1. Don’t add water at this time, If your batteries are low on water you should add water and let them go through a complete cycle before testing.
  2. Fill and drain your hydrometer at least 3-4 times before taking your test sample.
  3. Take a sample, you should have enough liquid to completely support the float.
  4. Take a reading and record it. Return the sample to the cell.
  5. Move to the next battery cell and repeat the above 3 steps.
  6. Be sure to check all the battery cells.
  7. Replace all battery caps and clean any liquid that may have spilled in the process.
  8. Correct the readings to 80 degrees fahrenheit by: 
  9. Adding 0.004 for readings 10 degrees fahrenheit below 80 degrees
  10. Subtract 0.004 for readings 10 degrees fahrenheit above 80 degrees
  11. Compare the readings.
  12. Check the state of charge using the below table.

Readings should be at factory specifications of 1.227 +/- 0.007. If any specific gravity is reading low follow the below steps.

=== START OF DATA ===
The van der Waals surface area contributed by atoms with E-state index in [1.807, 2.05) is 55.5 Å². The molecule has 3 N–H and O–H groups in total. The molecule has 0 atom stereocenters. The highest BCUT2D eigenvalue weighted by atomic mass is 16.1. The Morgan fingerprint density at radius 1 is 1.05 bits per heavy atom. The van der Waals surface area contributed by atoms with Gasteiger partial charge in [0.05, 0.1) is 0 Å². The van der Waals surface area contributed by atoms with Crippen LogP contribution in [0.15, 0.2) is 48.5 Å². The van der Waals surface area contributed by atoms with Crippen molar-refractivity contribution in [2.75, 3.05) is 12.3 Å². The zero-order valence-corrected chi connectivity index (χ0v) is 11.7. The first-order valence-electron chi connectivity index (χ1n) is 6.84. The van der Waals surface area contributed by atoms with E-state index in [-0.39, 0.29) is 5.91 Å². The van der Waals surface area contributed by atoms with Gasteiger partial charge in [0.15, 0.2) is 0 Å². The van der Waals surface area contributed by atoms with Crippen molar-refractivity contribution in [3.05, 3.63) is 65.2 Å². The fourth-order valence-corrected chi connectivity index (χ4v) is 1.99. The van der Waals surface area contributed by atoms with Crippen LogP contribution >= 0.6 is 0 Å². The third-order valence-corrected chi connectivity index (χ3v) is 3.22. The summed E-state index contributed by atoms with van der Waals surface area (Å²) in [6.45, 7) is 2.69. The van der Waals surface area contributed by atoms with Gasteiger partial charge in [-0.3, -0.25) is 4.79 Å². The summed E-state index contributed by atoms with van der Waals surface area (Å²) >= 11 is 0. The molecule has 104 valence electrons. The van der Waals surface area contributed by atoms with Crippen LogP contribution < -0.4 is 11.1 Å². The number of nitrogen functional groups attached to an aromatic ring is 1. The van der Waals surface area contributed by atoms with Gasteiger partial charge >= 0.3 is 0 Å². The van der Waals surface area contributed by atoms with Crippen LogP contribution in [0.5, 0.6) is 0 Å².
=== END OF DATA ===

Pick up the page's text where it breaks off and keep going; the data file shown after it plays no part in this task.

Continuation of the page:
1. Check and record voltage levels.
  2. Put batteries on a complete charge.
  3. Take specific gravity tests again.

If after reading specific gravity you find cells registering low you may try the below steps.

  1. With your voltage meter check voltages again.
  2. Proform an equalization charge.
  3. Take specific gravity tests again.

After your equalization charge has finished and your still getting lower voltage readings than factory specifications you may have one or more of the below conditions:

  1. The battery was left too long in a state of discharge.
  2. The battery was over-watered during the last maintainence procedure.
  3. A weak or bad cell is developing inside the battery.
  4. Electrolyte was spilled or has leaked from the battery.
  5. The battery is reaching the end of its life.

If you are showing signs like those above you may want to take your battery in to a specialist, or consider replacing the battery.

Open Circuit Voltage.

When testing open circuit voltage,  batteries should remain idle with no charging or discharging for 6 hours.  It is best to let them sit idle for 24hrs.

  1. Disconnect all loads from batteries.
  2. Measure voltage using a DC Voltmeter (or a Multimeter set to DC voltage)
  3. Check battery state of charge with the below table.
  4. Charge the battery if it registers 0% to 70%